A petition drive that drew more than 300,000 signatures in support of a student loan refinancing bill was not enough to prevent a Senate filibuster of the bill, but supporters of the effort are continuing the fight to eventually make the bill law.
The bill, the Bank on Students Emergency Loan Refinancing Act, was designed to allow borrowers to lower their student loan interest rates, which can be as high as 14 percent, to 3.86 percent, the same rate Republicans and Democrats agreed on last year for federal Stafford loans.
The Campaign for America’s Future, together with Generation Progress, the AFL-CIO, and other organizations delivered these petitions to Capitol Hill on June 10. Democratic senators Elizabeth Warren (Mass.), Al Franken (Minn.), Richard Durbin (Ill.), Mark Udall (Colo.), Kirsten Gillibrand (N.Y), and Charles Schumer (N.Y.) spoke at the press conference.
Also speaking was Andy Wordel, a student loan borrower with a $75,000 debt, on behalf of the 40 million Americans struggling under the pressure of student loan debts and its static high interest rates.
“After I graduated, I struggled to make student loan payments, and certainly lived paycheck to paycheck—despite working full time as a social service worker,” he said. “We currently have no alternatives.”
Sen. Warren said this bill was crucially important for individuals and the American economy. “Young people are not able to make the economic decisions that move their lives forward, and the economy forward,” she said.
The five thick stacks of papers represented the nearly one-third of a million Americans who firmly support Warren’s student loan refinancing proposal. Yet, the bill was, for the second time this year, filibustered by Senate Republicans when it came to the floor last Wednesday. With a vote of 56-38, it fell just short of the 60 votes necessary to allow it to proceed to full debate and an up-or-down vote.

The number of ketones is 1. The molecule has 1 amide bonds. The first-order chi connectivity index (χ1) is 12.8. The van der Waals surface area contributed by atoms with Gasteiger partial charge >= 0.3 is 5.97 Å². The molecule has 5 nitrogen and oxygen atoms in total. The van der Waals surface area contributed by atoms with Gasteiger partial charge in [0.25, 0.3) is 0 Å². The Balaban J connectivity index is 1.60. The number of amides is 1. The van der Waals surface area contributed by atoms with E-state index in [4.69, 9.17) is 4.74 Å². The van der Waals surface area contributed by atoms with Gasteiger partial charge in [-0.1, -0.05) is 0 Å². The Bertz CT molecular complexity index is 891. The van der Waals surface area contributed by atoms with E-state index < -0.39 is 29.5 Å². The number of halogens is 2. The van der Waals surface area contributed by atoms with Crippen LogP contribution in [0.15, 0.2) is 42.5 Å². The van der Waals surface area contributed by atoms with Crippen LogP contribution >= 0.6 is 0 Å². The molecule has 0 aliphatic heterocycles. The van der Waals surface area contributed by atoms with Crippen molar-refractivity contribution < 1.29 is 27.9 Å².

Minutes before the bill came to the floor for a vote last Wednesday, Warren underscored the crucial need for this bill. “With this vote we show the American people who we work for in the United States Senate: Billionaires or students,” she said.
As Wednesday’s vote showed, Senate Republicans took the side of a mere 22,000 millionaires, instead of standing with the 40 million Americans affected by high student loan interest rates.
The Bank on Students bill would have been fully paid for by enacting the “Buffett rule,” which ensures billionaires and millionaires pay their fair share of taxes.
Senate Democratic leaders say they are firmly committed to keeping the issue alive, promising to bring the proposal up for another vote later this year. Also, some activist groups see an opportunity to make the issue a part of the reauthorization of the Higher Education Act, a must-pass piece of legislation that affects, among other issues, accreditation of colleges and universities. “We’re not giving up,” Warren said firmly at a press conference shortly after the vote.